Shows & Panels
Shows & Panels
- The 2014 Big Picture on Cyber Security
- AFCEA Answers
- American Readiness: Renewable Power and Efficiency Technologies
- Ask the CIO
- Building the Hybrid Cloud
- Connected Government: How to Build and Procure Network Services for the Future
- Continuing Diagnostics and Mitigation: Discussion of Progress and Next Steps
- Federal Executive Forum
- Federal News Radio's National Cyber Security Awareness Month Special Panel Discussion
- Federal Tech Talk
- The Future of Government Data Centers
- The Future of IT: How CIOs Can Enable the Service-Oriented Enterprise
- Government Perspectives on Mobility and the Cloud
- The Intersection: Where Technology Meets Transformation
- Maximizing ROI Through Data Center Consolidation
- Mitigating Insider Threats in Virtual & Cloud Environments
- Modern Mission Critical Series
- The New Generation of Database
- Reimagining the Next Generation of Government
- Targeting Advanced Threats: Proven Methods from Detection through Remediation
- Transformative Technology: Desktop Virtualization in Government
- The Truth About IT Opex and Software Defined Networking
- Air Traffic Management Transformation Report
- Cloud First Report
- General Dynamics IT Enterprise Center
- Gov Cloud Minute
- Government in Technology Series
- Homeland Security Cybersecurity Market Report
- National Cybersecurity Awareness Month
- Technology Insights
- The Cyber Security Report
- The Next Generation Cyber Security Experts
Shows & Panels
Search Tags: DoD
For now, push-ups and math scores are the main methods the Army uses to screen potential recruits. But officials say they are studying measures that take a "whole person" approach identifying future soldiers.
The U.S. Senate Permanent Subcommittee on Investigations asked 31 acquisition experts to weigh in on how the Defense acquisition process can be reformed. Federal News Radio brings you some of the highlights.
The success of defense acquisition will always depend on the capability of a limited number of people inside and outside government whose resources of time and attention are finite. Increased skill, relevant experiences, and cultural adjustment of the workforce will occur only gradually and only with adequate funding and congressional oversight, says contracting expert Jonathan Etherton.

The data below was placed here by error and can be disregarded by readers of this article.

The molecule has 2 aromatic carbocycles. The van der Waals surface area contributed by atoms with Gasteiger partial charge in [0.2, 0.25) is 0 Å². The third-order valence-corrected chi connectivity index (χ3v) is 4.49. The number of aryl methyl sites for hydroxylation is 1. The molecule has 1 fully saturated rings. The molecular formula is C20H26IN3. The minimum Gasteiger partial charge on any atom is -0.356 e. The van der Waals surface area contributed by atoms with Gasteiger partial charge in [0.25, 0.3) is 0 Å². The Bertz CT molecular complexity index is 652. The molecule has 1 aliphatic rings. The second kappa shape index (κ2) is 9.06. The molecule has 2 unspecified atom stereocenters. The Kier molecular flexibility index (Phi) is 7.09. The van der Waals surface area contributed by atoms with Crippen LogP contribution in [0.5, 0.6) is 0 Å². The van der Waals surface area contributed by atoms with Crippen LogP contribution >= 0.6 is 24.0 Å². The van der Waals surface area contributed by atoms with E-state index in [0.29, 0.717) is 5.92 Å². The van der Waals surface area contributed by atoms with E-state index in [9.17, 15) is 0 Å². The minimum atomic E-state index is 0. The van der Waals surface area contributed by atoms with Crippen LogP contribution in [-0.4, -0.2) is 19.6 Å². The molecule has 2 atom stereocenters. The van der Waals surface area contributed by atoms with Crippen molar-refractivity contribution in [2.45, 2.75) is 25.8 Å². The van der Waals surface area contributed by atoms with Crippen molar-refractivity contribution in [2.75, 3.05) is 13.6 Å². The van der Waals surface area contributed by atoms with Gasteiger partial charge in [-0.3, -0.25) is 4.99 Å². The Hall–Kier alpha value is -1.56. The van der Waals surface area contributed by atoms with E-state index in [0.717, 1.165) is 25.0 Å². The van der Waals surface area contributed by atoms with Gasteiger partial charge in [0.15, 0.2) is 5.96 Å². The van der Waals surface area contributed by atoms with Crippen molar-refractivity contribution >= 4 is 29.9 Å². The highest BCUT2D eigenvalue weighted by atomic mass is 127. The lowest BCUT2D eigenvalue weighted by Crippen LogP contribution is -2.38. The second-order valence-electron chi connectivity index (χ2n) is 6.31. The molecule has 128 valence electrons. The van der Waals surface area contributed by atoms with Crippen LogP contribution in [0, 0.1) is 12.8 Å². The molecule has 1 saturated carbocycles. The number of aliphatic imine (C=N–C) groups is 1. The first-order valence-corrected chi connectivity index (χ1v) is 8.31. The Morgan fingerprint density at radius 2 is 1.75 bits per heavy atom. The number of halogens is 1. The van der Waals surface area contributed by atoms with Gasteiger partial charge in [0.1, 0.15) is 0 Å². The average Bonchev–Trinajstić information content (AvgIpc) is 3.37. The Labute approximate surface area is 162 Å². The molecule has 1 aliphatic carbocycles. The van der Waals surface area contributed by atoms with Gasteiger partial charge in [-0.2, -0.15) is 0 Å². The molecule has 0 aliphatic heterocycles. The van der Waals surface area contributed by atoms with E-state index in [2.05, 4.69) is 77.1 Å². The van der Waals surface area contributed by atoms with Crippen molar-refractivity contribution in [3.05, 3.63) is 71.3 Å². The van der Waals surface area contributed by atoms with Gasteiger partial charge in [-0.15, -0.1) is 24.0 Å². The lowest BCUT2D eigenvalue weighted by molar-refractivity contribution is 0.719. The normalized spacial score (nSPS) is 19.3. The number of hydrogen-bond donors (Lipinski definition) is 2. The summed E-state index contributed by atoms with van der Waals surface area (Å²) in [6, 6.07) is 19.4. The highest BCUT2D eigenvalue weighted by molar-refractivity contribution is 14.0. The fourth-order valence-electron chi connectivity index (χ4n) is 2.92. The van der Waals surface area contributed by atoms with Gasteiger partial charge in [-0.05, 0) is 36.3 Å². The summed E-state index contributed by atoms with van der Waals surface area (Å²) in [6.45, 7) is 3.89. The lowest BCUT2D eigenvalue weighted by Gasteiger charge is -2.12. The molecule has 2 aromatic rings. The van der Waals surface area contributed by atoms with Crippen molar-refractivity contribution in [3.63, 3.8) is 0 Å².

The Department of Defense has released its 2014 Climate Change Adaptation Roadmap, which focuses on ways to improve its resilience to the impacts of climate change.
William Greenwalt, the former Deputy Under Secretary of Defense for Industrial Policy, says its long overdue to update the way the Defense Department purchases goods and services.
President Richard Nixon once joked with Israeli prime minister Golda Meir. He said he'd give her three U.S. generals in exchange for the legendary Moshe Dyan. Meir answered, sure, I'll take General Motors, General Electric and General Dynamics. Today's Defense Industrial Base is operating in a changing and uncertain economy. In the last few years, it's been hit by Defense spending cutbacks. Nayantara Hensel, former chief economist for the Navy, joined Tom Temin on the Federal Drive to describes what this means to the Defense Industrial Base and to the Defense enterprise.
A former recruiter for the West Virginia National Guard pleaded guilty to stealing government funds intended to reward National Guard members for referring others who enlisted.
As part of a project dubbed Command Post 2025, the Army wants to begin running complex modeling and simulation programs on the battlefield, using low-power devices in austere conditions.
The Ebola outbreak in Africa still isn't under control and some countries have asked for help.
The next steps in defense acquisition reform may come from the Senate Homeland Security Committee. Its Permanent Subcommittee on Investigations asks experts from all parts of the defense acquisition community to tell them where the committee should go next to streamline defense acquisition. Beth McGrath of Deloitte is former Deputy Chief Management Officer at the Defense Department and one of the contributors to the committee's efforts. She worked to institute what she called a cost culture. She didn't use that phrase in her comments to the committee, but Francis Rose asked her if that concept was written between the lines on In Depth.